Diverticulosis, not so bad; diverticulitis, not so good

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DEAR DR. DONOHUE: I would like information on diverticulosis. — Anon.

 ANSWER: Anon, you are a paragon of brevity.

 “Osis” means “full of.” A diverticulum is a pea-size bulge. Diverticulosis, therefore, is a bunch of diverticula protruding from the outer wall of the colon. The diverticulum is actually the lining of the colon that has been forced through the colon’s muscular wall. Diverticulosis is common in the Western world because we eat so many refined grains. As a result, stools are dry and hard. The colon has to exert great pressure to push such undigested food through its length. That pressure is responsible for forcing bits of the colon lining through the colon wall and onto its outer surface as diverticula. Two-thirds of those over 65 have diverticulosis. Even though diverticulosis is so very common, it isn’t particularly troublesome. Most people with diverticulosis — 85 percent — are without any symptoms.

 “Itis” indicates inflammation. Diverticulitis consists of inflamed diverticula. It causes pain mostly on the lower-left side of the abdomen. Most diverticulitis patients have a fever, lose their appetite and are quite ill. If symptoms are mild, diverticulitis can be treated at home. If they’re severe, treatment has to take place in the hospital, where the colon can be rested with intravenous fluids and the inflammation treated with antibiotics.

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 Prevention of both diverticulosis and diverticulitis is achieved by increasing fiber in the diet. Fiber is indigestible food, the stuff that holds on to water and keeps stools soft. Unrefined grains are sources of fiber, as are most fruits and vegetables. Psyllium is another fiber source, sold as Metamucil.

 In the past, warning diverticulosis patients not to eat seeds, corn, nuts and popcorn was the thing to do. They’re not the danger that they were thought to be, and these foods are no longer banned.

 The booklet on diverticulosis explains this common problem and its treatment in detail. To order a copy, write: Dr. Donohue — No. 502, Box 536475, Orlando, FL 32853-6475. Enclose a check or money order (no cash) for $4.75 U.S./$6 Can. with the recipient’s printed name and address. Please allow four weeks for delivery.

 DEAR DR. DONOHUE: My neurologist has advised me to have deep brain stimulation. I’m not familiar with it and would like some information. What does it entail? How successful is it? How bad should your Parkinson’s symptoms be before having it done? I have had Parkinson’s for 21 years and am in good health otherwise. — J.S.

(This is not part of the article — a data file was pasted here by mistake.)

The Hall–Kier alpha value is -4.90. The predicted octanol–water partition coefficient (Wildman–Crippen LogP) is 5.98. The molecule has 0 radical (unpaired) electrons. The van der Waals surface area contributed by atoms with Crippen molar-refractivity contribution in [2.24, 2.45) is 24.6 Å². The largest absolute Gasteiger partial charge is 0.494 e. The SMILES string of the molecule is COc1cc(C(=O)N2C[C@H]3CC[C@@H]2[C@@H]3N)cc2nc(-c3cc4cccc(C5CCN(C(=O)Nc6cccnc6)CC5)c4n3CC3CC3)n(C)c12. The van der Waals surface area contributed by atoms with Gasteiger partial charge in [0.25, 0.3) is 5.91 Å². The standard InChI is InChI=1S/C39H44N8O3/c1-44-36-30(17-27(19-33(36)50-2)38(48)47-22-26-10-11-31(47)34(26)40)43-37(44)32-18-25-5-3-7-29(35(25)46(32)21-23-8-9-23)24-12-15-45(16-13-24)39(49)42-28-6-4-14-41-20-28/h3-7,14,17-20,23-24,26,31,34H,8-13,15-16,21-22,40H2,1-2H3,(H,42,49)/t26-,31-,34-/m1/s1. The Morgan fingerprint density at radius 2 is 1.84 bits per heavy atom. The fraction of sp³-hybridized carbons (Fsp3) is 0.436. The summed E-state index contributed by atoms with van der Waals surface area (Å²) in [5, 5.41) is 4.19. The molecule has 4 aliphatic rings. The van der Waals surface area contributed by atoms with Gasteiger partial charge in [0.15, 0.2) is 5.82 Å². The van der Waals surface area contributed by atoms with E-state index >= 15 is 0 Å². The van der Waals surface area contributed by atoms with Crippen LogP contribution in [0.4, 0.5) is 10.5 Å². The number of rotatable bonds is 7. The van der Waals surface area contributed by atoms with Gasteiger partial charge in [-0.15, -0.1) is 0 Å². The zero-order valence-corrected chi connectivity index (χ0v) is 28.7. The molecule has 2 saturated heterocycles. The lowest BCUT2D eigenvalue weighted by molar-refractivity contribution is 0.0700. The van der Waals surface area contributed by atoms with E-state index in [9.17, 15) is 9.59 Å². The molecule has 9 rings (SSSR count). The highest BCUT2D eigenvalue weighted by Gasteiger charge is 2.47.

ANSWER: The basic working of deep brain stimulation is similar to the working of a heart pacemaker. Through a small opening in the skull, a thin, insulated wire (the electrode) is passed to the target area of the brain, the area causing Parkinson’s symptoms. The electrode is then connected to a battery-operated stimulator, positioned under the skin of the chest below the collarbone. The stimulator is the size of a stopwatch. Electrical impulses pass from the stimulator via a wire to the electrode and then to the area of the brain causing signs and symptoms. Those electrical impulses suppress the errant nerve impulses generated by the brain.

 The procedure has a high success rate, and convalescence is rapid. It’s done when medicines are no longer effectively controlling the illness or when medicines are leading to disruptive side effects.

 DEAR DR. DONOHUE: I work in a small office with a woman who has OCD. She is 35. She is pregnant with her first child. I am concerned for her and her baby. Will she be able to handle the rigors of motherhood? — F.A.

 ANSWER: If the mother-to-be, her husband and her doctor feel she is up to taking care of a baby, then she should have no trouble.

 OCD, obsessive-compulsive disorder, consists of intrusive and distressing thoughts (the obsession) that are controlled only through meticulous rituals (the compulsion). Compulsions are things like constant hand-washing, checking and rechecking to see if the door is locked, nonstop arranging of the fringe on a rug so that all strands are perfectly in place and other such routines. Behavior training, often combined with medicine, can free most people from these endless tasks.

 Dr. Donohue regrets that he is unable to answer individual letters, but he will incorporate them in his column whenever possible. Readers may write him or request an order form of available health newsletters at P.O. Box 536475, Orlando, FL 32853-6475. Readers may also order health newsletters from www.rbmamall.com.

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